London-based architecture studio De Rosee Sa have recently completed a house on the site of a former wood yard between rear terraced gardens and a row of 16 West London garages. The client lived across the road from the existing storage shed and originally bought the site to prevent it being overdeveloped.
The architects were challenged to design a residence in line with strict planning restrictions stipulating that the structure matches the height of the former single-storey shed. It was also not possible to create openings in the two 37-metre-long boundaries as they are party walls with the neighbouring structures. Instead, three internal courtyards and a series of skylights are used to bring plenty of natural light into the long-and-thin residence aptly named Courtyard House.
De Rosee Sa proposed a new basement level to meet the client’s brief for a two-bedroom house. The ground floor is divided between living room, kitchen and bedroom with an en-suite bathroom, the second bedroom is located in the basement level with its own external courtyard and bathroom.
A series of Crittal style steel and glass doors connect these courtyards with the interior spaces of the house, providing views through the length of the house. In good weather, the house can be opened up, allowing air in and blurring the distinction between outside and inside further.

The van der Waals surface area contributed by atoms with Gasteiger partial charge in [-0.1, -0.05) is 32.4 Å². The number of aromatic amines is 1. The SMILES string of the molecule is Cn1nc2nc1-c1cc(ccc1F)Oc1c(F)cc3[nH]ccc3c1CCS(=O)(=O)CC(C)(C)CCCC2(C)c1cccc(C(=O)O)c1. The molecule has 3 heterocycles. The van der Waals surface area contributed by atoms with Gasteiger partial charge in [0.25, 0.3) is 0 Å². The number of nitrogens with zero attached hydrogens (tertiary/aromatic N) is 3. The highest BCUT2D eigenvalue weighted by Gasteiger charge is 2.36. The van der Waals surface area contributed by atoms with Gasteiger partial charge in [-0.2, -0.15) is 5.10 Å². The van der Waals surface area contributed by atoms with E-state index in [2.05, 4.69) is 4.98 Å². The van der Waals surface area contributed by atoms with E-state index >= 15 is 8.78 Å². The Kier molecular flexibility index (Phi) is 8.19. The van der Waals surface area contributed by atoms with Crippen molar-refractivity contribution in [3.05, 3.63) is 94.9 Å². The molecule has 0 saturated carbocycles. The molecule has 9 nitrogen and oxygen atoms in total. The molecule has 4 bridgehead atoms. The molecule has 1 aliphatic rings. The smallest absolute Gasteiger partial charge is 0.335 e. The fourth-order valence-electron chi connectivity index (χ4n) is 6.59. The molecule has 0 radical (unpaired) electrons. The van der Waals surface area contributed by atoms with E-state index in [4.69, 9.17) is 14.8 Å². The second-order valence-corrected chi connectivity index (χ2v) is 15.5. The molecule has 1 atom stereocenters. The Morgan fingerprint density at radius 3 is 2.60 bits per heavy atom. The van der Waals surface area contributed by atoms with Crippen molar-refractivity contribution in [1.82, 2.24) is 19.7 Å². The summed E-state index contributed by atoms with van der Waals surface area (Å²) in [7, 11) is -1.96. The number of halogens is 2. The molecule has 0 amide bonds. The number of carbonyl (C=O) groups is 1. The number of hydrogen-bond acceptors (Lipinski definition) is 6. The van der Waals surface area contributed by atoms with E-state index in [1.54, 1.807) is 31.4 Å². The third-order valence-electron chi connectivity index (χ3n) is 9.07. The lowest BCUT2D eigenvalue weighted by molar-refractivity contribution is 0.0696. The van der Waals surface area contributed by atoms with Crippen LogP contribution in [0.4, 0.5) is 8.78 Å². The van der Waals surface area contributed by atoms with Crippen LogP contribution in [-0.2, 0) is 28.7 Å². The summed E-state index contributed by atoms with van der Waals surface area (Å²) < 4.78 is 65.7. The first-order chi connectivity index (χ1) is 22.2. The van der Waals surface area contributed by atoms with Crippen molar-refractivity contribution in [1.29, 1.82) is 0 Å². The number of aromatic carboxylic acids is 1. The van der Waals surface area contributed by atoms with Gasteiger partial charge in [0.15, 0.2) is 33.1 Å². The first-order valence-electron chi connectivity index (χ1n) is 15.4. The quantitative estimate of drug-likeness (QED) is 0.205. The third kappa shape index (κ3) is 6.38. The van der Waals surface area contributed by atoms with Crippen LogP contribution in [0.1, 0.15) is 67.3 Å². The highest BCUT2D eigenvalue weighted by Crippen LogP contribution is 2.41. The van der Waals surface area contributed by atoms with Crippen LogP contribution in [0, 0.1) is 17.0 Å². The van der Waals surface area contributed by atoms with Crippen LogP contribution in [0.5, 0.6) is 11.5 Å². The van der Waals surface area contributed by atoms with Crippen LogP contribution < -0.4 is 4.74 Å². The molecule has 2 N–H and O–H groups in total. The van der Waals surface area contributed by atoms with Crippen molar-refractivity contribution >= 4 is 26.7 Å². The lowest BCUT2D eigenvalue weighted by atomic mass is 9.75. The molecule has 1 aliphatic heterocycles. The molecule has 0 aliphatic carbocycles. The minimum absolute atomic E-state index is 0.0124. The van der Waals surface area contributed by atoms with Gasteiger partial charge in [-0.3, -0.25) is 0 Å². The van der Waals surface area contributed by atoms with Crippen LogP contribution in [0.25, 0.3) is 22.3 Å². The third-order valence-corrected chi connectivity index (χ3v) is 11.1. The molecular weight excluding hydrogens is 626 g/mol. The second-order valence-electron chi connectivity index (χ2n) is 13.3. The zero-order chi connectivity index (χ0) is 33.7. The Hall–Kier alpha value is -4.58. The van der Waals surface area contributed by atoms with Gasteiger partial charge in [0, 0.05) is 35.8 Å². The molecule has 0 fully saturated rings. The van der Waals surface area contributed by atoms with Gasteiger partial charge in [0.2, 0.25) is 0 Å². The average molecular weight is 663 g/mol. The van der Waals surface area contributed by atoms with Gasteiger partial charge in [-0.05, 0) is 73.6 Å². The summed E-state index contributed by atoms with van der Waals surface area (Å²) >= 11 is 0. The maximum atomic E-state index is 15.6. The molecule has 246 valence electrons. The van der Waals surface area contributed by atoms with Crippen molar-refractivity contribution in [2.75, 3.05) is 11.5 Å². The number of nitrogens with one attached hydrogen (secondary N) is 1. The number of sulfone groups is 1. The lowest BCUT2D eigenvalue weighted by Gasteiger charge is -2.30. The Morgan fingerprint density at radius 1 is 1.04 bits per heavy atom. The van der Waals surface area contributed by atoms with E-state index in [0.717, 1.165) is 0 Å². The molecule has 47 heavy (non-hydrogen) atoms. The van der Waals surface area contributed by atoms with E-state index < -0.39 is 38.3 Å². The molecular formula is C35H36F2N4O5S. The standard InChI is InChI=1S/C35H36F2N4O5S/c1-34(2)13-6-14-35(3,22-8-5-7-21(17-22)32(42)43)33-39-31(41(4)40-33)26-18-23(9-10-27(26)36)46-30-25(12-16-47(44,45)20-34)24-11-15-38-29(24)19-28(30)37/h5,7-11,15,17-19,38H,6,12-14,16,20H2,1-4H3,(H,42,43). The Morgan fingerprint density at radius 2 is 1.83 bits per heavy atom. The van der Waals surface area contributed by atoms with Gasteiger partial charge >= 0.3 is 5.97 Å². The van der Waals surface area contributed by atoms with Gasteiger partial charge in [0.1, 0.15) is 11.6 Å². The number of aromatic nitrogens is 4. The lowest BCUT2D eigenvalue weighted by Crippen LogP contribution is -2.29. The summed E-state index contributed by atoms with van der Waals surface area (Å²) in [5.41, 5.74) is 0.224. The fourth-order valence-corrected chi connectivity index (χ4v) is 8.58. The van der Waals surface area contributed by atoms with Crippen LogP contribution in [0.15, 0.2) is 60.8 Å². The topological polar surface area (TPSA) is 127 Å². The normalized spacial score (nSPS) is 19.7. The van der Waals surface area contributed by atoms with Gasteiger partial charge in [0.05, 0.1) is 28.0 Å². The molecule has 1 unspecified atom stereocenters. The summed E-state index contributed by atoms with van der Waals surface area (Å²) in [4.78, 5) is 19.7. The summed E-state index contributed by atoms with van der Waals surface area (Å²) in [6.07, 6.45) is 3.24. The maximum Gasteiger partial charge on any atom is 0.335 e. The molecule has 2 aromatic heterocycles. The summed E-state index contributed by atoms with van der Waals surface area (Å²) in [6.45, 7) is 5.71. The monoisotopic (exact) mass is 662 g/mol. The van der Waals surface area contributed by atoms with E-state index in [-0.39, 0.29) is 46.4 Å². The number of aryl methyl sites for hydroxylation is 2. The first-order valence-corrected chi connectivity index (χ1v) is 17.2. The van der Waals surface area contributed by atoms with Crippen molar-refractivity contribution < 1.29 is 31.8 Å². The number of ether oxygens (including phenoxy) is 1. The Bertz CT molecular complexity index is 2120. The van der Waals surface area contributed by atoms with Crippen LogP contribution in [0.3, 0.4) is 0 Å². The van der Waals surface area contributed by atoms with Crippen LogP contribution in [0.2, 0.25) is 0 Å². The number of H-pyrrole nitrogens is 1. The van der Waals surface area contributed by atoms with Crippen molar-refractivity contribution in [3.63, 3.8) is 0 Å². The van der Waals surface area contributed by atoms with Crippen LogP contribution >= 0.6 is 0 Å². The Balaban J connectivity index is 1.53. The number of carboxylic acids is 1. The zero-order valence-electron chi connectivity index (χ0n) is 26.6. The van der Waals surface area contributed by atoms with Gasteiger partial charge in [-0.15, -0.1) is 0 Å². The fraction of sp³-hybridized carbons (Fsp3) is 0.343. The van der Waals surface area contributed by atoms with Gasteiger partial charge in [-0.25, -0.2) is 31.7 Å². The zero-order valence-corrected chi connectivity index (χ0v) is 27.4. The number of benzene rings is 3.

The internal walls of the courtyards are clad in Western Red Cedar battens in reference to its history as a timber storage yard. The cedar batterns continue to the inside surfaces to form two cedar clad ‘volumes’ that contain smaller functional spaces. The cedar cladding was chosen for its textural quality that softens the minimal, white interiors.
“We worked very hard in the initial stages to convince the clients that developing this house was a risk worth taking. We had to convey its potential,” said Max de Rosee, Director of De Rosee Sa Architects. “We wanted to contrast the crisp white walls and ceiling with some strong materials so we spent a considerable amount of time considering the detail of the western red cedar batterns and granite setts in the courtyard surfaces.”
“The most satisfying aspects of the project is the top light that pours into the interiors and the long views through the courtyards. Once inside, you forget that this house is in London,” adds the architect. “These kinds of opportunities are rare; we were lucky as the clients were very encouraging especially once the spaces started to emerge. It sounds clichéd but I really believe the result is due to a successful collaboration between the architects and the clients.”
all images © Alexander James Photography